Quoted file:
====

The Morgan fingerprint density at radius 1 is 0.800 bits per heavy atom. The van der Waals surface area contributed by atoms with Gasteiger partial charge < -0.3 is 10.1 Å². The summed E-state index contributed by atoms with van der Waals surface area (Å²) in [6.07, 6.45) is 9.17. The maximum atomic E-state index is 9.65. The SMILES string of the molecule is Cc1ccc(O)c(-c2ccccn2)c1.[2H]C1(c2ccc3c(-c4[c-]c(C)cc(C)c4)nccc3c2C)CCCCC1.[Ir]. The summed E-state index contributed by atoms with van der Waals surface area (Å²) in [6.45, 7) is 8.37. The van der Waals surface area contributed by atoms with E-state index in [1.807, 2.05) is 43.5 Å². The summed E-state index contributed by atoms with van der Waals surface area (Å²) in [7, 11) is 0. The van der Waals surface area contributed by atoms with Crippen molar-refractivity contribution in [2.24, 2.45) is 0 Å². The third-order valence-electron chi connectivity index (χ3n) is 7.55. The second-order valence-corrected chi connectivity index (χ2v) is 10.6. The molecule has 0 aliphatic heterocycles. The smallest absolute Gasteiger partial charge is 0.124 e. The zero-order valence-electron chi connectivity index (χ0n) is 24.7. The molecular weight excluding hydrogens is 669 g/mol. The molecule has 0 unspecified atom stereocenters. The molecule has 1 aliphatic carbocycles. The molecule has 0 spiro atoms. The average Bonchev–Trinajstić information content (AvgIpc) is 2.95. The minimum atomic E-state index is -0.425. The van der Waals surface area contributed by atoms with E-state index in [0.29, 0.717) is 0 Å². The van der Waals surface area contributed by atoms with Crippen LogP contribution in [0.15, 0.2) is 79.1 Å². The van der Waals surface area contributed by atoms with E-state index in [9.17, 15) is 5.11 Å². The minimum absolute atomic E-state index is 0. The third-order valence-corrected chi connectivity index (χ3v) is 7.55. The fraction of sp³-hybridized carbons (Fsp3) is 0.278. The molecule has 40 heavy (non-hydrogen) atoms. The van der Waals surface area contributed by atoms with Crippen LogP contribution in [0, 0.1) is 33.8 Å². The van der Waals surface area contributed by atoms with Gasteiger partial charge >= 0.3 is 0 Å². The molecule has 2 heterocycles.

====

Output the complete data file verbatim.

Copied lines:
The Morgan fingerprint density at radius 1 is 0.800 bits per heavy atom. The van der Waals surface area contributed by atoms with Gasteiger partial charge < -0.3 is 10.1 Å². The summed E-state index contributed by atoms with van der Waals surface area (Å²) in [6.07, 6.45) is 9.17. The maximum atomic E-state index is 9.65. The SMILES string of the molecule is Cc1ccc(O)c(-c2ccccn2)c1.[2H]C1(c2ccc3c(-c4[c-]c(C)cc(C)c4)nccc3c2C)CCCCC1.[Ir]. The summed E-state index contributed by atoms with van der Waals surface area (Å²) in [6.45, 7) is 8.37. The van der Waals surface area contributed by atoms with E-state index in [1.807, 2.05) is 43.5 Å². The summed E-state index contributed by atoms with van der Waals surface area (Å²) in [7, 11) is 0. The van der Waals surface area contributed by atoms with Crippen molar-refractivity contribution in [2.24, 2.45) is 0 Å². The third-order valence-electron chi connectivity index (χ3n) is 7.55. The second-order valence-corrected chi connectivity index (χ2v) is 10.6. The molecule has 0 aliphatic heterocycles. The smallest absolute Gasteiger partial charge is 0.124 e. The zero-order valence-electron chi connectivity index (χ0n) is 24.7. The molecular weight excluding hydrogens is 669 g/mol. The molecule has 0 unspecified atom stereocenters. The molecule has 1 aliphatic carbocycles. The molecule has 0 spiro atoms. The average Bonchev–Trinajstić information content (AvgIpc) is 2.95. The minimum atomic E-state index is -0.425. The van der Waals surface area contributed by atoms with E-state index in [0.29, 0.717) is 0 Å². The van der Waals surface area contributed by atoms with Crippen LogP contribution in [0.15, 0.2) is 79.1 Å². The van der Waals surface area contributed by atoms with E-state index in [9.17, 15) is 5.11 Å². The minimum absolute atomic E-state index is 0. The third-order valence-corrected chi connectivity index (χ3v) is 7.55. The fraction of sp³-hybridized carbons (Fsp3) is 0.278. The molecule has 40 heavy (non-hydrogen) atoms. The van der Waals surface area contributed by atoms with Crippen LogP contribution in [0, 0.1) is 33.8 Å². The van der Waals surface area contributed by atoms with Gasteiger partial charge >= 0.3 is 0 Å². The molecule has 2 heterocycles.